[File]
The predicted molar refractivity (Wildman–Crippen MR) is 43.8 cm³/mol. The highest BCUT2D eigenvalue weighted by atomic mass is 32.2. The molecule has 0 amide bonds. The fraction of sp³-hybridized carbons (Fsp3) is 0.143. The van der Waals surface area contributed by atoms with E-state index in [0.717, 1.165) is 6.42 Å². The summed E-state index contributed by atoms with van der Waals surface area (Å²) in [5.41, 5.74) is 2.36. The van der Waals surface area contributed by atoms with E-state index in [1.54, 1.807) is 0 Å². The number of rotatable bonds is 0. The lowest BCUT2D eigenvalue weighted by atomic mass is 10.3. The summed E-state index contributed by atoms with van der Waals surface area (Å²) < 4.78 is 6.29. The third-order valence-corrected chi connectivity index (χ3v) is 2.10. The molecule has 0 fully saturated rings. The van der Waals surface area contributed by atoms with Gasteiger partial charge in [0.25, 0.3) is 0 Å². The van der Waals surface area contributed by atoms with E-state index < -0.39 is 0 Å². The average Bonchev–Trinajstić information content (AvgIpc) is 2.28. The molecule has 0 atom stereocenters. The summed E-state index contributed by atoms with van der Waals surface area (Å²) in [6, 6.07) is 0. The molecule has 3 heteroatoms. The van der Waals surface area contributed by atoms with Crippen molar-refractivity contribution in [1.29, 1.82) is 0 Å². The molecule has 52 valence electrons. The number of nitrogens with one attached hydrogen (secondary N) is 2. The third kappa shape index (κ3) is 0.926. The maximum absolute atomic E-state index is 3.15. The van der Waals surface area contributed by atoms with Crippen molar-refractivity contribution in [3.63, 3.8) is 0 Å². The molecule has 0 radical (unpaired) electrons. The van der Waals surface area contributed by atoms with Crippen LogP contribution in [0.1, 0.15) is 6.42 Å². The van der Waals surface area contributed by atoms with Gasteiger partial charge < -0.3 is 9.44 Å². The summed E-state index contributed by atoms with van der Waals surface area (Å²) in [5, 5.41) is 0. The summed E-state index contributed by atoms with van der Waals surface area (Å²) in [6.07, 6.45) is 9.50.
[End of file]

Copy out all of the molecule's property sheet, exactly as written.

The predicted molar refractivity (Wildman–Crippen MR) is 43.8 cm³/mol. The highest BCUT2D eigenvalue weighted by atomic mass is 32.2. The molecule has 0 amide bonds. The fraction of sp³-hybridized carbons (Fsp3) is 0.143. The van der Waals surface area contributed by atoms with E-state index in [0.717, 1.165) is 6.42 Å². The summed E-state index contributed by atoms with van der Waals surface area (Å²) in [5.41, 5.74) is 2.36. The van der Waals surface area contributed by atoms with E-state index in [1.54, 1.807) is 0 Å². The number of rotatable bonds is 0. The lowest BCUT2D eigenvalue weighted by atomic mass is 10.3. The summed E-state index contributed by atoms with van der Waals surface area (Å²) < 4.78 is 6.29. The third-order valence-corrected chi connectivity index (χ3v) is 2.10. The molecule has 0 fully saturated rings. The van der Waals surface area contributed by atoms with Gasteiger partial charge in [0.25, 0.3) is 0 Å². The van der Waals surface area contributed by atoms with E-state index < -0.39 is 0 Å². The average Bonchev–Trinajstić information content (AvgIpc) is 2.28. The molecule has 0 atom stereocenters. The summed E-state index contributed by atoms with van der Waals surface area (Å²) in [6, 6.07) is 0. The molecule has 3 heteroatoms. The van der Waals surface area contributed by atoms with Crippen molar-refractivity contribution in [1.29, 1.82) is 0 Å². The molecule has 52 valence electrons. The number of nitrogens with one attached hydrogen (secondary N) is 2. The third kappa shape index (κ3) is 0.926. The maximum absolute atomic E-state index is 3.15. The van der Waals surface area contributed by atoms with Crippen molar-refractivity contribution in [3.63, 3.8) is 0 Å². The molecule has 0 radical (unpaired) electrons. The van der Waals surface area contributed by atoms with Crippen LogP contribution in [0.1, 0.15) is 6.42 Å². The van der Waals surface area contributed by atoms with Gasteiger partial charge < -0.3 is 9.44 Å². The summed E-state index contributed by atoms with van der Waals surface area (Å²) in [5, 5.41) is 0. The summed E-state index contributed by atoms with van der Waals surface area (Å²) in [6.07, 6.45) is 9.50.